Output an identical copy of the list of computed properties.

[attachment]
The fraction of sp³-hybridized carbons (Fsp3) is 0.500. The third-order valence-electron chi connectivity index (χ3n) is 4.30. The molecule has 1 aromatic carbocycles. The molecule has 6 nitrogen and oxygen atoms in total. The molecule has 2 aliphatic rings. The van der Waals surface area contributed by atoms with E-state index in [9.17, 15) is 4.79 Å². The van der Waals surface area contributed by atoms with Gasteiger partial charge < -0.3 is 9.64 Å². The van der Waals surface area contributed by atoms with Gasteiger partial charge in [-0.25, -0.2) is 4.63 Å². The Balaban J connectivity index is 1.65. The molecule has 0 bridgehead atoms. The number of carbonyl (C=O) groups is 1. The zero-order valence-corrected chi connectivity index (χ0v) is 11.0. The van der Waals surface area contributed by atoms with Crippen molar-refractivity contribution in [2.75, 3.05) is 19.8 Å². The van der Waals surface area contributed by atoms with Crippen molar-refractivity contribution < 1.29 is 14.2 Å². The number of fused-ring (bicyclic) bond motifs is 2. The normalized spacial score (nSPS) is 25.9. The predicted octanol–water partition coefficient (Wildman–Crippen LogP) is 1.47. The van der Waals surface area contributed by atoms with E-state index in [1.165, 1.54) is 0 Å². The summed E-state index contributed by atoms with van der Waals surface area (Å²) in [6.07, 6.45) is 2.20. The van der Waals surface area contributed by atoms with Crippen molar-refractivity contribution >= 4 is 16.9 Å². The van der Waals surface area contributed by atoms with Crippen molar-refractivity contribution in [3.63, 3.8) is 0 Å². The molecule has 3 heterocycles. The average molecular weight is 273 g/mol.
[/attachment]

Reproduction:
The fraction of sp³-hybridized carbons (Fsp3) is 0.500. The third-order valence-electron chi connectivity index (χ3n) is 4.30. The molecule has 1 aromatic carbocycles. The molecule has 6 nitrogen and oxygen atoms in total. The molecule has 2 aliphatic rings. The van der Waals surface area contributed by atoms with E-state index in [9.17, 15) is 4.79 Å². The van der Waals surface area contributed by atoms with Gasteiger partial charge < -0.3 is 9.64 Å². The van der Waals surface area contributed by atoms with Gasteiger partial charge in [-0.25, -0.2) is 4.63 Å². The Balaban J connectivity index is 1.65. The molecule has 0 bridgehead atoms. The number of carbonyl (C=O) groups is 1. The zero-order valence-corrected chi connectivity index (χ0v) is 11.0. The van der Waals surface area contributed by atoms with Crippen molar-refractivity contribution in [2.75, 3.05) is 19.8 Å². The van der Waals surface area contributed by atoms with Crippen molar-refractivity contribution < 1.29 is 14.2 Å². The number of fused-ring (bicyclic) bond motifs is 2. The normalized spacial score (nSPS) is 25.9. The predicted octanol–water partition coefficient (Wildman–Crippen LogP) is 1.47. The van der Waals surface area contributed by atoms with E-state index in [1.165, 1.54) is 0 Å². The summed E-state index contributed by atoms with van der Waals surface area (Å²) in [6.07, 6.45) is 2.20. The van der Waals surface area contributed by atoms with Crippen molar-refractivity contribution >= 4 is 16.9 Å². The van der Waals surface area contributed by atoms with Crippen molar-refractivity contribution in [3.63, 3.8) is 0 Å². The molecule has 3 heterocycles. The average molecular weight is 273 g/mol.